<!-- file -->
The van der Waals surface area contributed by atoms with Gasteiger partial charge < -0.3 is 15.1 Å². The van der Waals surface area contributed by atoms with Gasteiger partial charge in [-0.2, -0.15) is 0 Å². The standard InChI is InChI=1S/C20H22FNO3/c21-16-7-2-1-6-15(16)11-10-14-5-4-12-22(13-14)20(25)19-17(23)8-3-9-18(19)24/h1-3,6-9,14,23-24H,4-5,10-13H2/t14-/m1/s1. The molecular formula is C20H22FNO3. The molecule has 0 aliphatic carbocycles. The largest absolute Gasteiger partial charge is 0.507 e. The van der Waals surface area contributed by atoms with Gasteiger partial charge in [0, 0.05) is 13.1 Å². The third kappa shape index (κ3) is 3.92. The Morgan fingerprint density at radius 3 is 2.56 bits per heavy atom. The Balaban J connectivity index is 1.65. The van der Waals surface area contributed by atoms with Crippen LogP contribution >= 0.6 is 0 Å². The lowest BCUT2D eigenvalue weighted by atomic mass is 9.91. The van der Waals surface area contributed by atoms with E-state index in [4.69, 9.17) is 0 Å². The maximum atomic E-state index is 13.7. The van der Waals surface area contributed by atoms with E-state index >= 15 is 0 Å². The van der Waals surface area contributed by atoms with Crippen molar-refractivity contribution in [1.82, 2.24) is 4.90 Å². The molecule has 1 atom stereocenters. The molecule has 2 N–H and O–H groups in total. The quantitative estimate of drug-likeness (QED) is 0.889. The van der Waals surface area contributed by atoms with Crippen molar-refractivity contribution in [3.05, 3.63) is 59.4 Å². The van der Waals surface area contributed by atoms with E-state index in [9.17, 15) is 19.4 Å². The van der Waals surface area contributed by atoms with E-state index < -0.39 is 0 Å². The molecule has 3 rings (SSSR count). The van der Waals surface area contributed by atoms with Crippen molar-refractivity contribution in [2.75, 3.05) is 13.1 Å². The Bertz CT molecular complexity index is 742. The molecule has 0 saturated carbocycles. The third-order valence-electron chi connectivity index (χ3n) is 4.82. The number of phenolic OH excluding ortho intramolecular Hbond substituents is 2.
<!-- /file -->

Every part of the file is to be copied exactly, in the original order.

The van der Waals surface area contributed by atoms with Gasteiger partial charge < -0.3 is 15.1 Å². The van der Waals surface area contributed by atoms with Gasteiger partial charge in [-0.2, -0.15) is 0 Å². The standard InChI is InChI=1S/C20H22FNO3/c21-16-7-2-1-6-15(16)11-10-14-5-4-12-22(13-14)20(25)19-17(23)8-3-9-18(19)24/h1-3,6-9,14,23-24H,4-5,10-13H2/t14-/m1/s1. The molecular formula is C20H22FNO3. The molecule has 0 aliphatic carbocycles. The largest absolute Gasteiger partial charge is 0.507 e. The van der Waals surface area contributed by atoms with Gasteiger partial charge in [0, 0.05) is 13.1 Å². The third kappa shape index (κ3) is 3.92. The Morgan fingerprint density at radius 3 is 2.56 bits per heavy atom. The Balaban J connectivity index is 1.65. The van der Waals surface area contributed by atoms with Crippen LogP contribution >= 0.6 is 0 Å². The lowest BCUT2D eigenvalue weighted by atomic mass is 9.91. The van der Waals surface area contributed by atoms with E-state index in [4.69, 9.17) is 0 Å². The maximum atomic E-state index is 13.7. The van der Waals surface area contributed by atoms with E-state index >= 15 is 0 Å². The van der Waals surface area contributed by atoms with Crippen molar-refractivity contribution in [1.82, 2.24) is 4.90 Å². The molecule has 1 atom stereocenters. The molecule has 2 N–H and O–H groups in total. The quantitative estimate of drug-likeness (QED) is 0.889. The van der Waals surface area contributed by atoms with Crippen molar-refractivity contribution in [3.05, 3.63) is 59.4 Å². The van der Waals surface area contributed by atoms with E-state index in [9.17, 15) is 19.4 Å². The van der Waals surface area contributed by atoms with E-state index < -0.39 is 0 Å². The molecule has 3 rings (SSSR count). The van der Waals surface area contributed by atoms with Crippen molar-refractivity contribution in [2.75, 3.05) is 13.1 Å². The Bertz CT molecular complexity index is 742. The molecule has 0 saturated carbocycles. The third-order valence-electron chi connectivity index (χ3n) is 4.82. The number of phenolic OH excluding ortho intramolecular Hbond substituents is 2.